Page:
Ladybugs

Ladybugs (Coccinellidae)

By

Sara Cornett, Master Naturalist, Indian Trail Chapter

Ladybugs

Ladybug (Coccinellidae)
Also called: Ladybird (Europe), Lady beetles

 

Ladybug nymph

A ladybug nymph resembles a tiny black alligator

Who doesn’t love a ladybug in their garden?  In the USA, the name ladybird was popularly Americanized to ladybug, although these insects are beetles (Coleoptera), not bugs (Hemiptera).  Ladybugs are favored by farmers as voracious pest eaters (such as aphids).  Their distinctive spots and attractive colors are meant to make them unappealing to predators.  They can secrete a fluid from the legs which give them a foul taste.  Ladybugs come out in early spring and begin feeding and lying eggs right way. One ladybug can lay up to 1,000 eggs over a 3-month period.

 

How about a baby ladybug?  When the young ladybugs emerge from the eggs as nymphs, they do not look anything like they do as adults.  A ladybug nymph resembles a tiny black alligator and is about 1/2 the length of an adult with red, orange or white markings.  Their appearance can be alarming and some may be tempted to spray with an insecticide. Don’t do it. These hungry babies begin feeding immediately. One ladybug nymph will eat about 400 aphids during the 3 weeks before it pupates.  By the end of their 3- to 6-week life cycle, the ladybug may eat up to 5,000 aphids.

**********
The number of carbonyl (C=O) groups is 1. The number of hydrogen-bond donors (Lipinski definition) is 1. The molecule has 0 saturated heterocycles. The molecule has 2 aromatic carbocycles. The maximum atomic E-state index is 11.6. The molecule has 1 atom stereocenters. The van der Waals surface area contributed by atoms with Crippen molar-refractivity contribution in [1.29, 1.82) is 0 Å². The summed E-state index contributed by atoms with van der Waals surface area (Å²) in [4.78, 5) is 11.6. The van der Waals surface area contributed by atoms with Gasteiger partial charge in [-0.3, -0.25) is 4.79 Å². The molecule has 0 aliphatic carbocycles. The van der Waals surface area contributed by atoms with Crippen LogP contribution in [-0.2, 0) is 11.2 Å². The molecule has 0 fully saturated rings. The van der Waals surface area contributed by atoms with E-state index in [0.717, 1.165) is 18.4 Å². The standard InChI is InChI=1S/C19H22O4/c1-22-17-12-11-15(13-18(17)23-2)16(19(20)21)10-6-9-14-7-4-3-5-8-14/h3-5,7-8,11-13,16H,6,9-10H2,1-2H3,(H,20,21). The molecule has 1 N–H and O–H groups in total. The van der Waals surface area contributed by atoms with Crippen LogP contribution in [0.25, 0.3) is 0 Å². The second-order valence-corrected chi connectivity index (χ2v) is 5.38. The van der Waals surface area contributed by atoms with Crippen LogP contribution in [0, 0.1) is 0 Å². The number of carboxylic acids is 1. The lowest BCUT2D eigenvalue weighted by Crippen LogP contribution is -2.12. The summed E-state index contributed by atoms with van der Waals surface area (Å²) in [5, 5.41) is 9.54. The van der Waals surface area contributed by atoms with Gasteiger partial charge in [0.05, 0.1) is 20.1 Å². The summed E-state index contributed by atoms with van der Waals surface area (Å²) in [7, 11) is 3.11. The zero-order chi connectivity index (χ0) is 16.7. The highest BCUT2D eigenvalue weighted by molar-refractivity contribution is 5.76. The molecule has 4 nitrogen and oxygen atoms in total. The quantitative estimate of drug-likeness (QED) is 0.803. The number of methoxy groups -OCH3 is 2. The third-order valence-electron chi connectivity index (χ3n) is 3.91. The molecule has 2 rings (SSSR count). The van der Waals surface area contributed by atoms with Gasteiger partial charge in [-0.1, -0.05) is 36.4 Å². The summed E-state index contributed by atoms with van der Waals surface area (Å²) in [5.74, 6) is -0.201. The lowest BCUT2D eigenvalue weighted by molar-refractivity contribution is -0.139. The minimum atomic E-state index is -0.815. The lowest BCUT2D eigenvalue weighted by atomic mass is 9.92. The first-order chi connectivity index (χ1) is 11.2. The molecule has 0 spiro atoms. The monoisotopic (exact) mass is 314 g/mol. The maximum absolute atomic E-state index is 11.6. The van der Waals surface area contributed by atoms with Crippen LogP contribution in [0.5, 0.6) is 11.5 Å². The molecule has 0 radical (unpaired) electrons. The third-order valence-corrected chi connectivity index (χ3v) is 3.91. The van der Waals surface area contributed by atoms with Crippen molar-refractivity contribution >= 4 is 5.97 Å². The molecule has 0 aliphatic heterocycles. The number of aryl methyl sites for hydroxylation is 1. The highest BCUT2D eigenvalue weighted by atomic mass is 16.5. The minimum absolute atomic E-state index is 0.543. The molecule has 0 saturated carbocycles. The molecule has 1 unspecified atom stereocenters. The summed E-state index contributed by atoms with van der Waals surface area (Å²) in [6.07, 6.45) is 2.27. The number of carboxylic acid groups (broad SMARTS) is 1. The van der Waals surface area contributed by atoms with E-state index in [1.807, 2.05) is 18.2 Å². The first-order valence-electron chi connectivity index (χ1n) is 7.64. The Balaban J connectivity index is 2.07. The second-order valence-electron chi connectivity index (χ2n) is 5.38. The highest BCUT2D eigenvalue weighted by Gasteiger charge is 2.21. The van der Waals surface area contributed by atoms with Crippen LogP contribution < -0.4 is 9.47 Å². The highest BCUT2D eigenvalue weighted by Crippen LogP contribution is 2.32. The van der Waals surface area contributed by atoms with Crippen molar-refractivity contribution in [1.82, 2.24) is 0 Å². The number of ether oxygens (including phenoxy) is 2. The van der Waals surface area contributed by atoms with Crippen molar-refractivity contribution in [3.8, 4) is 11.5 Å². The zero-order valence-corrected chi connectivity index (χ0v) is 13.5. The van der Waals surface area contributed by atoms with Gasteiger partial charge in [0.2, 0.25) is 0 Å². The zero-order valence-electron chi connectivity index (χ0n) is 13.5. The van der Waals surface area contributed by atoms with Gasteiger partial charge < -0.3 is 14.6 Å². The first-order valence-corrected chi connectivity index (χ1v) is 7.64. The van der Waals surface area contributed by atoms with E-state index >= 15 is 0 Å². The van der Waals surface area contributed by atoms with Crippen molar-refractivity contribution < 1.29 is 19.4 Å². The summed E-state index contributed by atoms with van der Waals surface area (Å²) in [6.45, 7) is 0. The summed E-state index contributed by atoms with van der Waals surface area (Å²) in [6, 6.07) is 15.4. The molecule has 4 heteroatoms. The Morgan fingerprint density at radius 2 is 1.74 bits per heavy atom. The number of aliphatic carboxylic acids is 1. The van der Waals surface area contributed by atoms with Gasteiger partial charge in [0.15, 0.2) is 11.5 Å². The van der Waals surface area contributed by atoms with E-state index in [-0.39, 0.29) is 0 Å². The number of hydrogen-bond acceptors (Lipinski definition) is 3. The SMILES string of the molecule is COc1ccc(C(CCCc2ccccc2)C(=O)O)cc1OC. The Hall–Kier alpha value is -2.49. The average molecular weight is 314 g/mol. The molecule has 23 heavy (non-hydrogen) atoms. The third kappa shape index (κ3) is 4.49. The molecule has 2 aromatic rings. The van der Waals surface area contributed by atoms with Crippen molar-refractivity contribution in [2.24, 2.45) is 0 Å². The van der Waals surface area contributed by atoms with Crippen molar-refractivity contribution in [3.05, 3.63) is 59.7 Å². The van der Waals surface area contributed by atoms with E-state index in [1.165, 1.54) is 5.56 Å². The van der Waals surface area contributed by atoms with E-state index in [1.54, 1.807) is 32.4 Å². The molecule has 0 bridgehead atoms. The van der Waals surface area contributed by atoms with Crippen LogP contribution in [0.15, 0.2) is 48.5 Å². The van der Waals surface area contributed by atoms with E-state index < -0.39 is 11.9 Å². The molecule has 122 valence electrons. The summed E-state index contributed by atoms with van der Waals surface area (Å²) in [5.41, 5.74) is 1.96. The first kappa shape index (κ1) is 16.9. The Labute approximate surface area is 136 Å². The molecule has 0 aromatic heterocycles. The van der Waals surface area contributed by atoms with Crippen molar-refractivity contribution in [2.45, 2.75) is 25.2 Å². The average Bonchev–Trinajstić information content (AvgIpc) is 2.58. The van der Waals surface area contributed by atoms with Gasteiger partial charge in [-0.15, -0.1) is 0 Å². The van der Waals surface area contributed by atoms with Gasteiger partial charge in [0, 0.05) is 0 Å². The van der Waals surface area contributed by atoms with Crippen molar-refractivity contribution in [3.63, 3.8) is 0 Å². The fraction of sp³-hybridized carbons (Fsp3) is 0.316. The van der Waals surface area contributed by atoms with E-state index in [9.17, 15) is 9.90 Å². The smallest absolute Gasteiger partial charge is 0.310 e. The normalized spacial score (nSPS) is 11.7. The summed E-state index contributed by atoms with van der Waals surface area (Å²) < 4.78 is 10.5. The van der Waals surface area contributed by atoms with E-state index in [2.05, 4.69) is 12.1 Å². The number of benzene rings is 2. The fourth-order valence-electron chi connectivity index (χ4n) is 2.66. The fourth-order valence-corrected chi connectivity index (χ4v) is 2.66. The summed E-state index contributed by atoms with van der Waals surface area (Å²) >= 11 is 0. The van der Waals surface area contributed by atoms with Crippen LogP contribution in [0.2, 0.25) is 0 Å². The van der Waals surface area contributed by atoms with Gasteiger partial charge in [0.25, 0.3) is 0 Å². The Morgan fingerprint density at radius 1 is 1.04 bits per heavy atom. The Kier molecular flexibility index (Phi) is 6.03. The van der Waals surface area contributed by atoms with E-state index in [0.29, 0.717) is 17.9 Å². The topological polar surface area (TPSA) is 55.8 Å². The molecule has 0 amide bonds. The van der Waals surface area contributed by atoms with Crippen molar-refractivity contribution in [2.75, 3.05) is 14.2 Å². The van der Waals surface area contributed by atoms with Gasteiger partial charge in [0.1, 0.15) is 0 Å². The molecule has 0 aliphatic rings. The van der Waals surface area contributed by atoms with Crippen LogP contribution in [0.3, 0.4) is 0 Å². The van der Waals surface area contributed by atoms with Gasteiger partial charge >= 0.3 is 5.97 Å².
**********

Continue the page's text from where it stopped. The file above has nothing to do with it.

Ladybug

Fast Facts:
Type – bug
Diet – omnivore
Average life span – 3 to 6 weeks
Size – 0.3 to 0.4 inches (8 to 10 mm)

 

 

While aphids are the favorite foods of ladybugs, they will also prey on other garden pests if no aphids are available. So don’t panic when you see these tiny prehistoric looking creatures on your plants.  They are definitely the good bugs!

 

Do you think nature should be part of our everyday life, not just somewhere to go on the weekends?  You are invited to attend our free, open-to-the-public, monthly program on the fourth Monday of the month at 7 pm at the Red Oak Library, 200 Lakeview Pkwy, Red Oak, TX.  For more information on the Indian Trail Master Naturalist Chapter, contact the Texas A&M AgriLife Extension Service at 972-825-5175 or visit our website:   https://txmn.org/indiantrail/.

 

 

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